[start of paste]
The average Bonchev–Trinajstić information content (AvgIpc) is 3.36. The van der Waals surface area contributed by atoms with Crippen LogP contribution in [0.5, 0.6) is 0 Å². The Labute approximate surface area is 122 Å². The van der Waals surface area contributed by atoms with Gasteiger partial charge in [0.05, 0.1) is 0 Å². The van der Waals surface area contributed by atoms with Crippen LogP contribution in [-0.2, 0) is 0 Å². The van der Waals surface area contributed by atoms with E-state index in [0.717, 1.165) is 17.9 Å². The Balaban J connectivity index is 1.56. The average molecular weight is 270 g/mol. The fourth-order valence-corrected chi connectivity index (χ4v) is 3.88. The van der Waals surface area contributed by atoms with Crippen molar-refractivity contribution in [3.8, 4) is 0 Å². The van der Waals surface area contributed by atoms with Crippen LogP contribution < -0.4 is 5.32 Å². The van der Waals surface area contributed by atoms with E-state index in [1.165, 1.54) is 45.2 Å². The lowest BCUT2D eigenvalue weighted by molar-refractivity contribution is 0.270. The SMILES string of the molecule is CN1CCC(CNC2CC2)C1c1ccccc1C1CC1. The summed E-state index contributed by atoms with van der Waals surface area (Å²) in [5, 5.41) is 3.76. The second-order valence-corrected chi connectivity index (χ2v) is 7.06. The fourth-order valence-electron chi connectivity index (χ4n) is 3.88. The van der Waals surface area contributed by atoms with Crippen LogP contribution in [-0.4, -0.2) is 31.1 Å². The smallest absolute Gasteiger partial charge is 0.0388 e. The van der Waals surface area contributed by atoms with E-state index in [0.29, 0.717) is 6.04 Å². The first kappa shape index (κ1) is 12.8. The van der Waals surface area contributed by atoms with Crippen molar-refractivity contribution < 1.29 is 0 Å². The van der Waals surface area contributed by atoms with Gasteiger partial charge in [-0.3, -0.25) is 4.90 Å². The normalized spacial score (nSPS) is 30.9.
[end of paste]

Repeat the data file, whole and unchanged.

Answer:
The average Bonchev–Trinajstić information content (AvgIpc) is 3.36. The van der Waals surface area contributed by atoms with Crippen LogP contribution in [0.5, 0.6) is 0 Å². The Labute approximate surface area is 122 Å². The van der Waals surface area contributed by atoms with Gasteiger partial charge in [0.05, 0.1) is 0 Å². The van der Waals surface area contributed by atoms with Crippen LogP contribution in [-0.2, 0) is 0 Å². The van der Waals surface area contributed by atoms with E-state index in [0.717, 1.165) is 17.9 Å². The Balaban J connectivity index is 1.56. The average molecular weight is 270 g/mol. The fourth-order valence-corrected chi connectivity index (χ4v) is 3.88. The van der Waals surface area contributed by atoms with Crippen molar-refractivity contribution in [3.8, 4) is 0 Å². The van der Waals surface area contributed by atoms with Crippen LogP contribution < -0.4 is 5.32 Å². The van der Waals surface area contributed by atoms with E-state index in [1.165, 1.54) is 45.2 Å². The lowest BCUT2D eigenvalue weighted by molar-refractivity contribution is 0.270. The SMILES string of the molecule is CN1CCC(CNC2CC2)C1c1ccccc1C1CC1. The summed E-state index contributed by atoms with van der Waals surface area (Å²) in [5, 5.41) is 3.76. The second-order valence-corrected chi connectivity index (χ2v) is 7.06. The fourth-order valence-electron chi connectivity index (χ4n) is 3.88. The van der Waals surface area contributed by atoms with Crippen LogP contribution in [-0.4, -0.2) is 31.1 Å². The smallest absolute Gasteiger partial charge is 0.0388 e. The van der Waals surface area contributed by atoms with E-state index in [0.29, 0.717) is 6.04 Å². The first kappa shape index (κ1) is 12.8. The van der Waals surface area contributed by atoms with Crippen molar-refractivity contribution < 1.29 is 0 Å². The van der Waals surface area contributed by atoms with Gasteiger partial charge in [-0.3, -0.25) is 4.90 Å². The normalized spacial score (nSPS) is 30.9.